Indian women entrepreneurs continue to face deep challenges during the pandemic. From revenue to innovation, things have slowed down. The suddenly shift for many companies to ‘just digital’ also has forced many companies to rethink. Women, reports have now confirmed, take the bigger brunt of the economic impact of the pandemic.
By one calculation done by consulting firm McKinsey, women’s jobs are 1.8 times more vulnerable to this crisis than men’s jobs. Women make up 39 percent of global employment but account for 54 percent of overall job losses.
Many women are exploring a self-started business and those already running startups are pivoting quickly. SheThePeople spoke with three entrepreneurs about the shifts they are exploring.
Madhuri Balodi, Kavi Project
Madhuri Balodi, who quit her four-year old day job to experiment with crafts, started The Kavi Project with three other partners. It is focussed on recycling products to create quirky home decor items. “This is what I love. So, you can say this is my hobby that turned in to a full-time profession. We believe, if you can’t recycle it, reuse it.”
Kavi Project combines verse with social messages for its products. They began with homemade creations and later realised this ‘hobby’ was turning out to be a full business. “We were received with open arms by environmentally conscious consumers, connoisseurs and creators of active cultural groups. Our studio expanded to a bigger warehouse-cum-workshop from a small garage and now we have a 3000 square feet workshop in Noida Industrial Area.“
They have now, during the pandemic, set up their own e-commerce website and tied up with all major portals for selling their artwork and products. In addition, they are in talks with various resellers or international shopping sites for overseas sales.
The growth story, Balodi says, needed more investment in tools that help online businesses scale up. “Google ads, Youtube can be good for promotions as well as help in increasing the sales if you use these medium to grow your business. We have a third party tie up who looks after Google ads and ad words for us.”
Anjalee Das, Cookiee and Craft
“Things were difficult and a lot challenging during the lockdown not only with respect to health but also with respect to the business. As the economy of the country came to an halt, craft supplies were not available, people were not ready to buy something which is non essential. I invested that time to learn new skills and upgrade my business technically,” says Anjalee Das, founder of Cookiee and Craft, which makes bespoke paper craft and sells via digital channels.
“We deal with handmade products like vintage photo frame art, handcrafted vintage envelopes, junk journals, gift hampers and many more things. Very soon we are planning to launch our website and also few more product varieties.”
From passion to a profession, the journey was complete with fun and challenges. “Doing something you love is happiness, but getting paid for something you love doing is a blessing.” Once Das started displaying her art on the internet, she received a very good response. “That’s when my hobby turned into my profession, which lead me to the world of entrepreneurship.”
The lockdown was a big bump in the road she admits. “As the economy of the country came to an halt, craft supplies were not available, people were not ready to buy something which is non essential. I invested that time to learn new skills and upgrade my business technically.” But lockdown had a bright side too, as people became more available on digital media like YouTube and Instagram, they started noticing her work.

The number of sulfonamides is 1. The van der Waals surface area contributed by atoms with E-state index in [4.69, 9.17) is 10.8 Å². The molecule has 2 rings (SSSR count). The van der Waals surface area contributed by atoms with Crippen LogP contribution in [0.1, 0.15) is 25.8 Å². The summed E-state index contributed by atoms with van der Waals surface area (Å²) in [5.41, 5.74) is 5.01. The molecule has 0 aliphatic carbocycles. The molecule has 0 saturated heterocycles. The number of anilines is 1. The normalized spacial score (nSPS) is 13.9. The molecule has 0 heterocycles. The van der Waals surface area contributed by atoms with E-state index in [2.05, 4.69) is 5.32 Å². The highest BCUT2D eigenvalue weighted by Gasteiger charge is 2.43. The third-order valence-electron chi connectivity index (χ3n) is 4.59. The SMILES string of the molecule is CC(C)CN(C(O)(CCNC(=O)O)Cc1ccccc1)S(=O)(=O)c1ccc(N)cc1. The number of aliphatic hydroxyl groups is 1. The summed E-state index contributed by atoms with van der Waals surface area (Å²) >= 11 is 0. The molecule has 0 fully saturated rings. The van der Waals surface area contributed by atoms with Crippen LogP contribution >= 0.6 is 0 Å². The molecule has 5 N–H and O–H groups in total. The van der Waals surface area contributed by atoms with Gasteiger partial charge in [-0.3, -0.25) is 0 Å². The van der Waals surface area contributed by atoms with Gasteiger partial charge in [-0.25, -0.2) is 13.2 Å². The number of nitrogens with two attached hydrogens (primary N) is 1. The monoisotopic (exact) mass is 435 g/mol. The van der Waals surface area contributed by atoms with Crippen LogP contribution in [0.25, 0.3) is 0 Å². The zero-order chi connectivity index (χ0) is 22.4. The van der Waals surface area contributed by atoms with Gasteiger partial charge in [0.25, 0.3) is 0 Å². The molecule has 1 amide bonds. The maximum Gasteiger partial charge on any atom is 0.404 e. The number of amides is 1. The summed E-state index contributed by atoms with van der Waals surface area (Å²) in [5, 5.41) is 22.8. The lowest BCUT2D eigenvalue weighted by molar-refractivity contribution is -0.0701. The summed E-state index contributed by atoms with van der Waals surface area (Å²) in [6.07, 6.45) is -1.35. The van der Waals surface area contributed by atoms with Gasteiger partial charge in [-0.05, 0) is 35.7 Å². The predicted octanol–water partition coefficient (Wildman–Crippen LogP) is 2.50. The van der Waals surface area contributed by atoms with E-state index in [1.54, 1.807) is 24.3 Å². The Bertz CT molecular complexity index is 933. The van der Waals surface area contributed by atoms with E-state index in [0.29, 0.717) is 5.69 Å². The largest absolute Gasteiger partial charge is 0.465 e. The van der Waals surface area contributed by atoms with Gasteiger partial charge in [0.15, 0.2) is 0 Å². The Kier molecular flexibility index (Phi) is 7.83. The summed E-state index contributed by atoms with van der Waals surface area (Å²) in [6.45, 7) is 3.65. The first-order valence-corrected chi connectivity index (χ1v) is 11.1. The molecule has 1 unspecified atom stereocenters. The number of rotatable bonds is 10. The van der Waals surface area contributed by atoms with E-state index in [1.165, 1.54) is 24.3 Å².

Das pivoted her business by streamlining her operations to keep costs at bay. “Majorly I used Google business to gain more audience, Google forms to get an organised client response for customisation, and the list is never ending. The best thing about Google is that there is an app for everything that you can think of for first time entrepreneurs.”
Harini Sivakumar, Earth Rhythm
For Harini Sivakumar, the woman behind Earth Rhythm, 2015 was a watershed. This mama to a five- time–old son born with Down Syndrome was looking out for products that were extremely gentle for her son but there was just nothing available on shopping shelves. For children, most people look for products that are not fragrant and are gentle on the skin. Harini would be forced to buy special items for her child from global websites as India offered practically nothing. That is when she got on to YouTube and started making small batches of soaps that are gentle for children. The more Harini made, the most interest was in the products from family and friends and that’s when it struck her this could be a business.
Shortly after her son’s birthday, Harini, an ex-banker, started learning about soaps and the making process. “Around 2016, the bug caught me more seriously and I decided to learn skincare formulation formally and studied some courses that would equip me to formulate skincare. From 2017 onwards, I started selling simple handmade skincare products under the label Soapworks India and was registered under MSME.”
Making the Pivot: She started using Google ad words recently to make sales happen when the world moved online. These features, she believes, resonate with her brand ethos as well and helped sales during the pandemic.
Realising his daughter was serious about doing business, Harini’s dad joined her in 2018 and they together applied for a manufacturing license. “We started our own factory that made simple, clean and clinically pure skincare products,” Harini Sivakumar tells SheThePeople. It was around this time that they rebranded Soapworks as Earth Rhythm and have recently reworked the logo as well.
This series is in partnership with Google